Saturday, October 27, 2012
A Fresh Start
A Fresh Start
Just weeks before Hillary Bella Duesenberry came into the world, Ella Pritchard walked into Will's office.
“As much as I'm enjoying being with Billy and all of you, I think it may be time to return to my life in Pittsburgh. I'm afraid if I stay too much longer I may never be able to leave.”
“Ella, why leave at all? Kate and I consider you a part of the family. Billy will be crushed if he loses his big sister. We have all grown to love you very much. I believe I have detected a little sparkle in your eye when James Robinson is around. I noticed he was looking in your direction during services this morning. I know you have lived in Pittsburgh all your life but with the exception of Charlotte Sanders, do you have any real ties there? Why not think about moving to Camden Corners permanently?”
“Oh Vicar Will, I couldn't impose on your family. I know you don't need another church typist and that is the only position I would be qualified for.”
“That's not true Ella. Why, you and Josie Blackburn were discussing the possibility of your writing a column for the Chronicle just this morning. Isn't that something you have always dreamed of doing?”
“I think Mrs. Blackburn was just being polite. Billy pulled her aside and told her of my interest in writing.”
“Josie Blackburn is a polite young woman, that is true. However, after her new baby and Reggie, the Chronicle is her pride and joy. She started that newspaper on a shoestring with the help of Randy Burke and together they have made it into a superior publication with readers from all the surrounding areas. Josie would never suggest you try your hand at writing for her paper if she wasn't being sincere.”
Butch happened to walk by the office while his pa and Ella were talking. “You can't leave Ella. Mr. Crowley said we can use his cabin on Cedar Lake anytime we want to. Billy and I wanted you to go fishing with us.”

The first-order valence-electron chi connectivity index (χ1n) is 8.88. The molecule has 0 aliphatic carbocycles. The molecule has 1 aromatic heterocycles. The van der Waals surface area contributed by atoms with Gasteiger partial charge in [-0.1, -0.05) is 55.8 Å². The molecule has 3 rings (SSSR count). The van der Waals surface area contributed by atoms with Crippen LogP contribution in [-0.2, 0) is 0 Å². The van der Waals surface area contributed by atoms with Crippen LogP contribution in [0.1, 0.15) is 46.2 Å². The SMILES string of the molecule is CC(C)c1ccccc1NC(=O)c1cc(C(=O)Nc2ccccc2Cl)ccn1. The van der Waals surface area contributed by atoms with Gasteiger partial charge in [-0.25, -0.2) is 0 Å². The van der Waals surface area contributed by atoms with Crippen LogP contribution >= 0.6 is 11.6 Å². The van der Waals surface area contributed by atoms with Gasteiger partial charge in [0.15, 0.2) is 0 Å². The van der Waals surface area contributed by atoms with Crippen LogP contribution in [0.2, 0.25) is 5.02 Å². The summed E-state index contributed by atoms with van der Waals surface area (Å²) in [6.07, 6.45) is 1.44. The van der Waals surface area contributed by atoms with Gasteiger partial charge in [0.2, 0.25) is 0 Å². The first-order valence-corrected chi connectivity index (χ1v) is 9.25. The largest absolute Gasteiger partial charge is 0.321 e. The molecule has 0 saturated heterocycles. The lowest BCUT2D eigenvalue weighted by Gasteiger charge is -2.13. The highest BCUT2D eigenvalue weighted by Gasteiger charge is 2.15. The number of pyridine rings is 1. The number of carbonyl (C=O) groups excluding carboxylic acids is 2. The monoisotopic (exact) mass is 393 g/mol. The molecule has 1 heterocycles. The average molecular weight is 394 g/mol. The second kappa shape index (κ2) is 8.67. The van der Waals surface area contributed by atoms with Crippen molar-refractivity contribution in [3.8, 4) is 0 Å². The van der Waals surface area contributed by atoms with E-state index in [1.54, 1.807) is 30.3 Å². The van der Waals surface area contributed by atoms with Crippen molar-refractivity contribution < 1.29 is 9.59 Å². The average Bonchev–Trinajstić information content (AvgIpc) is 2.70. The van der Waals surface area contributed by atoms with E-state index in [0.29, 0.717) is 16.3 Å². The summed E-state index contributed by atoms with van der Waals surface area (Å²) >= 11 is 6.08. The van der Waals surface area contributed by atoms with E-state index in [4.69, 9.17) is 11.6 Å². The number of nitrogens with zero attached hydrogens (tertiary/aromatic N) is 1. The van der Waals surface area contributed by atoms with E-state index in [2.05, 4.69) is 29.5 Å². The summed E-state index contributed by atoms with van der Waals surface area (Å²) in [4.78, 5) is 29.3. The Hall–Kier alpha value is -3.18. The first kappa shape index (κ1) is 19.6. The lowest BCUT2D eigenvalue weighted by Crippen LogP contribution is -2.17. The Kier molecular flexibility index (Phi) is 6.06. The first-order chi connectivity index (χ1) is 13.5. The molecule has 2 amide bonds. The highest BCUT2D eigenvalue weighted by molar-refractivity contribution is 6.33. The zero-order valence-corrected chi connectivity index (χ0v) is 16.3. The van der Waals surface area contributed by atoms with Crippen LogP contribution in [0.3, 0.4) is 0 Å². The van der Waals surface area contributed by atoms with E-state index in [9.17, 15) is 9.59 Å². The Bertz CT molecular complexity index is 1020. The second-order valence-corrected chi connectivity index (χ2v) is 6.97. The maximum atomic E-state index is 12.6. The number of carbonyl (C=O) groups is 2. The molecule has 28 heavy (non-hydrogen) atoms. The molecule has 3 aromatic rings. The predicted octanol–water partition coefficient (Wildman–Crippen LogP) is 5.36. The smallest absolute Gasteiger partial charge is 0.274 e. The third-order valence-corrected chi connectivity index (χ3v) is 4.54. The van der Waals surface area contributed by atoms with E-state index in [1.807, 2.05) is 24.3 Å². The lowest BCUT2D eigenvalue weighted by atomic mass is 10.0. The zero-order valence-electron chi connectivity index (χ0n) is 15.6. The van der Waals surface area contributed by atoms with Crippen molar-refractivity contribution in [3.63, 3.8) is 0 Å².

“Whoa sport! Remember your mother is going to have a baby any day now. We won't be going to Cedar Lake any time soon. I must admit though, it is a temptation,” said Will.
“What's this talk about Cedar Lake and Ella leaving? Do you have a reason to go back to Pittsburgh, Ella? I was hoping you would stay on until after the baby is born and maybe permanently.”
“You all make me feel so welcome. I just don't want to impose on you. I would love to stay until the baby is born. My only experience with newborn babies was helping mama with Billy so many years ago.” A sadness came over her but she shook it off.
“You have more experience than I have Ella. We will learn together. I'm sure Grandma Alma will be a big help too. Now, no more talk about your leaving us.” Kate gave Ella a hug.
There was a knock on the door. Billy came running into the office.
“Ella, you have a gentleman caller. It's James, he has flowers for you and he looks very spiffy. His hair is all slicked down and he smells of perfume.” Billy pretended to squeeze his nose with his fingers and made a silly face.
Ella blushed but was happy to hear she had company. “It's called cologne when a man uses it and I'm sure he smells very nice.” said Ella as she tried not to skip out of the room.
“Hello James, what beautiful flowers.”